Between 30 and 50% of the world population is permanently colonized in some anatomical site by Staphylococcus aureus, although the vast majority are asymptomatic carriers. The nose is its main niche and currently the colonization of S. aureus in the pharynx has become relevant due to the variety of reported carrier rates and the epidemiological importance of the dissemination of Methicillin-resistant S. aureus strains (MRSA) by pharyngeal carriers. For this bacterium to colonize a tissue successfully, it is necessary to establish many interactions with bacterial and host cell components such as bacterial wall teichoic acids (WTA) with the Scavenger SREC-1 host receptor and at the same time evade the defense mechanisms. On the other hand, there are host factors that will facilitate or complicate the colonization or persistence of S. aureus at these sites, such as physiological, genetic, immunological and microbiological factors.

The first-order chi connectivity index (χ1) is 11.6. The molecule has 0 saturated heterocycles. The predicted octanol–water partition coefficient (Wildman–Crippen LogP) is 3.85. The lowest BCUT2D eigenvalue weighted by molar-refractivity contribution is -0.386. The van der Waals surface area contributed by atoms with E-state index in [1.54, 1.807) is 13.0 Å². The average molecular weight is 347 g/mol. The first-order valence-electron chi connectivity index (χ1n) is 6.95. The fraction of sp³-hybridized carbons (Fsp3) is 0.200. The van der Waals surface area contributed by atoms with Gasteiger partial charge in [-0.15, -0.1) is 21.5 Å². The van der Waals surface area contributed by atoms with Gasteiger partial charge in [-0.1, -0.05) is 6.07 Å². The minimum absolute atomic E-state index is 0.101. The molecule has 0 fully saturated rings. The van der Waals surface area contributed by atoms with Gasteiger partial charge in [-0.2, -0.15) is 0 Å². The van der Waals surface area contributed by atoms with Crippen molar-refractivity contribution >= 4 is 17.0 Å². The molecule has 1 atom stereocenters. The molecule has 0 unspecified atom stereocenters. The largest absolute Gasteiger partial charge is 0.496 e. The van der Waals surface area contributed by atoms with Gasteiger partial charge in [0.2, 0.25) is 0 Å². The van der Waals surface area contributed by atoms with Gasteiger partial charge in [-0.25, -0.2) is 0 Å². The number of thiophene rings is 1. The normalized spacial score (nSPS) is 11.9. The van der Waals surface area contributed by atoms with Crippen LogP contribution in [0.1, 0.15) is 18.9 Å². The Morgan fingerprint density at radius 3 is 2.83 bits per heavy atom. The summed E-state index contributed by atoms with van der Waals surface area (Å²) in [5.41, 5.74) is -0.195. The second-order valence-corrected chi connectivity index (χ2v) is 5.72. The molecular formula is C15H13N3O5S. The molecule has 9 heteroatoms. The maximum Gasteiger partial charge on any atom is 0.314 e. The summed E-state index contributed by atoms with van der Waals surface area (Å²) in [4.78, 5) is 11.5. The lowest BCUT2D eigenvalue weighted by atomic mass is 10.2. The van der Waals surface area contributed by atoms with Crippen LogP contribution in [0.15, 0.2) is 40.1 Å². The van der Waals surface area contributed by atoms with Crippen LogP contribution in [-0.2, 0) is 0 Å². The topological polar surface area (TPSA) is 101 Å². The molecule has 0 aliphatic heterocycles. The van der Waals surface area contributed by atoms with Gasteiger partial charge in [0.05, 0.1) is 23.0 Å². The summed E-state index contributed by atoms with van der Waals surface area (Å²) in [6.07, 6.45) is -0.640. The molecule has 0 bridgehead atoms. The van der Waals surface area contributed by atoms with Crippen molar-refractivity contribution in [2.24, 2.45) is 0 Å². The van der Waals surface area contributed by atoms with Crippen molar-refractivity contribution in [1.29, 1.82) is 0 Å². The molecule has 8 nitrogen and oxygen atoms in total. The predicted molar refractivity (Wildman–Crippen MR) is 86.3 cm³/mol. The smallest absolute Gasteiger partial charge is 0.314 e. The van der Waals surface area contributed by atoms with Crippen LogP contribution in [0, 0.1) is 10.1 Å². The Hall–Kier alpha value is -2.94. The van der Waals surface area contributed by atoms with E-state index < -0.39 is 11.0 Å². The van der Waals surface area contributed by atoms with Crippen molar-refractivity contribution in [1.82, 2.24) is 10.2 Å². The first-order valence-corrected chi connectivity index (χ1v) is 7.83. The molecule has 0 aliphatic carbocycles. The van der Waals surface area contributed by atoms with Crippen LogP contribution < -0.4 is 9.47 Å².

Part of the book: Pharynx